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As their home community of London, Ont., grapples with the effects of the opioid crisis, doctors Andrea Sereda and Sharon Koivu have come down on opposite sides of the debate over safe supply.Handout, Fred Lum/The Globe and Mail

Andrea Sereda and Sharon Koivu have a lot in common. Both are addiction doctors in London, Ont. Both are devoted to their patients. Both have seen many of those patients die despite their best efforts, cut down by an overdose epidemic that is killing about 20 people a day across the country.

They know each other well. When Dr. Sereda was starting out, she looked up to the older Dr. Koivu.

Now they find themselves on opposite sides of a bitter debate that has split the addiction-medicine community in the midst of Canada’s worst-ever drug crisis. At issue is something with an innocuous-sounding name: safe supply.

Advocates like Dr. Sereda, who pioneered the safe-supply approach at the downtown London clinic where she works, says that the cause of Canada’s opioid crisis is a toxic drug supply. The spread of potent opioids such as fentanyl has made taking street drugs like playing Russian roulette. So she and others have been giving their patients prescription opioids instead, usually in the form of pain pills.

Federal and provincial governments are spending tens of millions of dollars on safe-supply programs, from Victoria to Ottawa to Fredericton. In British Columbia alone, 4,331 people were being prescribed safe-supply (sometimes called safer-supply) drugs in September. Dr. Sereda’s London program has been getting funding from Ottawa since 2020.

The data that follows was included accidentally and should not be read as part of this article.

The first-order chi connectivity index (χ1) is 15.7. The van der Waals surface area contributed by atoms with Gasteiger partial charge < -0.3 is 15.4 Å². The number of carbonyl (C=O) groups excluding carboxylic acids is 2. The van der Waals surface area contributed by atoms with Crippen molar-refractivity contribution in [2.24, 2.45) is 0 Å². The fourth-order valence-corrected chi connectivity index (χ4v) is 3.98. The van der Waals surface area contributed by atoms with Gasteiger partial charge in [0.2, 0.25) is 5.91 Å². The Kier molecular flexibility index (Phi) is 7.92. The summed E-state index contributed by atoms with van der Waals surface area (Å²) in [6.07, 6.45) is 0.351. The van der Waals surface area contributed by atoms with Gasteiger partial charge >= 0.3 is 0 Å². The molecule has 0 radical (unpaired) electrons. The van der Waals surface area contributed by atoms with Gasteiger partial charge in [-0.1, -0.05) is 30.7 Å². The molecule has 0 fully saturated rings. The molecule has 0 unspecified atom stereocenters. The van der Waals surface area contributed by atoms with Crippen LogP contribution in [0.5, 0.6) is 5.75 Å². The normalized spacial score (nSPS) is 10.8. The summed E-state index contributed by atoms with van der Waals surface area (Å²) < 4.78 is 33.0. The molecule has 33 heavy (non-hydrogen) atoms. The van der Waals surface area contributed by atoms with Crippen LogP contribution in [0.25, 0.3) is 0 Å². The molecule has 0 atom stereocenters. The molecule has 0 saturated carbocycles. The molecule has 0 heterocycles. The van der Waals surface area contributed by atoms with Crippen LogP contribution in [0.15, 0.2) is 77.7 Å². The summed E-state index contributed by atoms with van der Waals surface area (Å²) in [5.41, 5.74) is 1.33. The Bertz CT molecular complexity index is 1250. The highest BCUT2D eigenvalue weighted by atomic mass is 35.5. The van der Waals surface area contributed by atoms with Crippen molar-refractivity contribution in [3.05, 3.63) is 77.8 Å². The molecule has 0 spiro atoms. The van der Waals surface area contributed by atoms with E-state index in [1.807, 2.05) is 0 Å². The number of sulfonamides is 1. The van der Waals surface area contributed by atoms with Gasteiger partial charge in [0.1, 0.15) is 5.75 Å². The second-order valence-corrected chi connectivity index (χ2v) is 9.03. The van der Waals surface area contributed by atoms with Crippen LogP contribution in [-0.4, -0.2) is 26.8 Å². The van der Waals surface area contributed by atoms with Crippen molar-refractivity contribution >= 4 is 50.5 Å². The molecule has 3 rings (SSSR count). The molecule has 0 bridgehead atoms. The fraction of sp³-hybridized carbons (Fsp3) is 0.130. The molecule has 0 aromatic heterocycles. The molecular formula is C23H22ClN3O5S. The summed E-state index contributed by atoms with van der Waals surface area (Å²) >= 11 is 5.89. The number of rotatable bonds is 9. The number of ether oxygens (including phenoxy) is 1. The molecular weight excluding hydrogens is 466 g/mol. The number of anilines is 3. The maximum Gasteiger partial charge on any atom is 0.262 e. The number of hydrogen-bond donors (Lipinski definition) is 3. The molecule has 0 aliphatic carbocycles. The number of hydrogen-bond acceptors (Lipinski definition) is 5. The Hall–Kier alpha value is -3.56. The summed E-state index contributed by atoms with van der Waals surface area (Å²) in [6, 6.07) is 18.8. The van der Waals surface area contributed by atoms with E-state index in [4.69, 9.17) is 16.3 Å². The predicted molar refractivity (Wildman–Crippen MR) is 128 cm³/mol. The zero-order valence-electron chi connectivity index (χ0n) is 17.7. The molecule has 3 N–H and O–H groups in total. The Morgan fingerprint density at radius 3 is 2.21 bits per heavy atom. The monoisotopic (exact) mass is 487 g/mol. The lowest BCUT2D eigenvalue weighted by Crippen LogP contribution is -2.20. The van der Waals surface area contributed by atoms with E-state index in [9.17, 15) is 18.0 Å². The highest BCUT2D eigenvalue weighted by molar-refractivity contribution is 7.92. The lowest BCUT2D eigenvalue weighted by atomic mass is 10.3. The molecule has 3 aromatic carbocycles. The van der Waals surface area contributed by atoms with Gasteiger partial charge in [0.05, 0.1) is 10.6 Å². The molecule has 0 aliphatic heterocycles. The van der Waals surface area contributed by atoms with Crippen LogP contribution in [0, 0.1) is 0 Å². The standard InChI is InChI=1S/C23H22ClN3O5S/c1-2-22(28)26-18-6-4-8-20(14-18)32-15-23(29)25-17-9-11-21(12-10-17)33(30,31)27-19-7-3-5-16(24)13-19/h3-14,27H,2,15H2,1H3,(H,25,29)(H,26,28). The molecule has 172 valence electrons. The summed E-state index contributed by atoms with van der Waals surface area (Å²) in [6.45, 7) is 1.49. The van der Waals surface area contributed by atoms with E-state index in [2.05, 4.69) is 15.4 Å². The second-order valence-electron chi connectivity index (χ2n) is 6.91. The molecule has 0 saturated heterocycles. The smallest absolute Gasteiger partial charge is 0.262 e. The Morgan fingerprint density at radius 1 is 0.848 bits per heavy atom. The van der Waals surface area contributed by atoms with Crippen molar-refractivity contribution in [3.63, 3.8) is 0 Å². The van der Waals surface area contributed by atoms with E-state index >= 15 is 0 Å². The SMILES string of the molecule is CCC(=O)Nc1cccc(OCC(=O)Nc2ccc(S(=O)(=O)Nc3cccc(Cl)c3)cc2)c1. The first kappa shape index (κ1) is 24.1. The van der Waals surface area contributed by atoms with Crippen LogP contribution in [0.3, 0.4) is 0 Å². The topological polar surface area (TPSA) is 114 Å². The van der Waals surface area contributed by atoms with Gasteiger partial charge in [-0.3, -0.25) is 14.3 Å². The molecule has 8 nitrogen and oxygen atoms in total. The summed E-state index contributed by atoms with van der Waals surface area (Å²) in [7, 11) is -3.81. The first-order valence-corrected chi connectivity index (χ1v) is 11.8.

But Dr. Koivu and a growing number of fellow clinicians say the idea has backfired in a spectacular fashion.

Because some patients sell part of their prescription instead of taking it, communities like London have been inundated by the pills, which now go for about the price of a can of beer in the Southwestern Ontario city of 420,000. Some of those pills, the doctors say, are ending up at teenage parties, leading to a rise in youth overdoses.

The two sides have been battling it out for months on opinion pages, social media and medical forums. The debate has even broken into national politics. Conservative Leader Pierre Poilievre has accused Prime Minister Justin Trudeau of flooding Canadian communities with “taxpayer-funded hard drugs.”

Safe-supply advocates say the critics are distorting the evidence and putting lives at risk by casting doubt on a proven strategy. The critics reply that the advocates are so wrapped up in their own dogma that they are closing their eyes to what is going on in the real world.

Dr. Sereda and Dr. Koivu, each passionate and highly articulate, are in the vanguard of their respective camps.

Dr. Sereda, 43, grew up in a small town near London, the daughter of a teacher and a stay-at-home mom. A hardcore Star Trek fan, she idolized Roberta Bondar and wanted to be an astronaut until an unkind teacher said she wasn’t physically fit enough.

She settled on being a doctor. After graduating “dead broke” from medical school, she got a job doing the overnight shift at a detox centre, where people with drug addictions go to get sober. She had found her calling. In 2012, she started working at the London InterCommunity Health Centre, which specializes in helping those who live on the city’s streets.

The job means working long hours and witnessing a lot of pain. She gets up at 4:30 a.m. to check whether any of her patients ended up in the emergency department overnight. In winter, she often sees people with frostbite so bad it leads to amputation. She has stopped putting the names of patients who have died on her office wall. There just isn’t room for them all.